Hammerle rose "Yes sir." A crack at dreadnoughts! That is much better
than a court-martial.
"One more thing, Oberleutnant. You will refrain from injuring any of His
Imperial Majesty's officers for the duration of your career. I am certain
that after the example you made of Leutnant zur See Schultz, non-submariners
will refrain from entering that particular establishment."
"Yes Sir!" Hammerle managed to slam his mask in place before the grin
escaped. He does understand!
1421, June 5th 1915, SMS U-14, Off Peterhead, Scotland
U-14 was lying submerged at periscope depth. The defenses of
Cromarty, the patrolling destroyers and trawlers, were too strong to risk
being on the surface. Hammerle tried to grab a quick nap in his bunk.
If we are to get inside Cromarty tonight, I'm gonna need my rest.
He was back in his element. The underseeboot. The confined space and the
strange mixture of paraffin, sweat, food and urine no longer bothered
him. This was the true navy. The tap on the bulkhead interrupted his ruminations.
"Sir." It was Leutnant zur See Heinz Plank, his XO. "Hans has something
on the hydrophones."
"Very well" So much for the nap
Hammerle and Plank quickly reached the hydrophones. "Report, Hans"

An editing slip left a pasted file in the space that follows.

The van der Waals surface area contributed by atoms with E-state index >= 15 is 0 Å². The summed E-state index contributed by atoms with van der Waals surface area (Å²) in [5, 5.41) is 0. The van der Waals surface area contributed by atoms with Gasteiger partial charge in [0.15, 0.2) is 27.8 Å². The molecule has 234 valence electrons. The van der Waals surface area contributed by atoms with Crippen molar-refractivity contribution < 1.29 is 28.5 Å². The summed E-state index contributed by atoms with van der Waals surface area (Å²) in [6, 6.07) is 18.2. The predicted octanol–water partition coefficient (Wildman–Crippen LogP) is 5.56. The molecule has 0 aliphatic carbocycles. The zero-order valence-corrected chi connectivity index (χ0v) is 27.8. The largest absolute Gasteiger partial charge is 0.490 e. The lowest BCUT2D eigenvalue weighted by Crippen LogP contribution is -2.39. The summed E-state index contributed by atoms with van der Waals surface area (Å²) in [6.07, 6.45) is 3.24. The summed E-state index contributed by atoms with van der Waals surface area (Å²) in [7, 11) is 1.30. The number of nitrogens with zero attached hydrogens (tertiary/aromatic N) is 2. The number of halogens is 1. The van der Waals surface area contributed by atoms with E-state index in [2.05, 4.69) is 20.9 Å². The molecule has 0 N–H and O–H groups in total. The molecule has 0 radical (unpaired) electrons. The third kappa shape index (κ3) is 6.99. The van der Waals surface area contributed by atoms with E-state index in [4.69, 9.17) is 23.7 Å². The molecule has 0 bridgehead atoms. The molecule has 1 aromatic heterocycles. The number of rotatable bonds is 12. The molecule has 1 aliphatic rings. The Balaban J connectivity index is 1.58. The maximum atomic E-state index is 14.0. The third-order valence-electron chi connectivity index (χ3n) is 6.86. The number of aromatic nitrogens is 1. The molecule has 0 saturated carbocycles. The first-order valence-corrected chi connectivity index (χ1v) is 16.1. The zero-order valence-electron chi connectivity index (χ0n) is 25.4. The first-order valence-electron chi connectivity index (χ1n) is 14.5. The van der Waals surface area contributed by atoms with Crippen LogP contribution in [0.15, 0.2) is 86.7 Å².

"Ja, sir. I was listening to the hydrophones when I heard a sound similar
to the E-string of my violin back home." Hans had been an aspiring musician
in the small Pomeranian town where he grew up. He and his violin served
as U-14's band when they were in port. "That was an hour ago, sir."
"Why did you not report it?" Hammerle's voice held curiosity, not malice.
Hans was the best man on the hydrophones. It came from a lifetime of musical
education that the rest of the men lacked.
"I waited for it to develop, sir. The sound was constant and got louder,
going from a whistle to a roar like a train. It is turbines, sir."
Turbines? A smile crossed Hammerle's face. Perhaps some prey
has crossed our path. Hammerle quickly walked back to the control
room. "Up scope!"
The periscope quickly rose and Hammerle could see the ocean above. He
quickly spun the periscope and scanned the sea. To the south, he could
see a break in the cliffs, with a small smudge on the horizon. He continued
to move clockwise. The cliffs quickly receded and were replaced by the
opening to Cromarty Firth. Yet the true bounty was to come.
Through his scope, Hammerle saw a prize beyond his wildest imaginations.
Four dreadnoughts steamed toward the opening to Cromarty. They were screened
by most of a flotilla of destroyers. Hammerle licked his lips. Time
to go fishing!
Disappointment bloomed as quickly as joy in Hammerle. The dreadnoughts
were too far away and were moving too fast. Try as he might, Hammerle
knew his boat would never catch up. He snarled with frustration. Verdammit!
A beautiful target. Just perfect. Just outside of range! Hammerle
punched the bulkhead as nearly a third of the Grand Fleet's strength steamed
out of view.
by Rob Herrick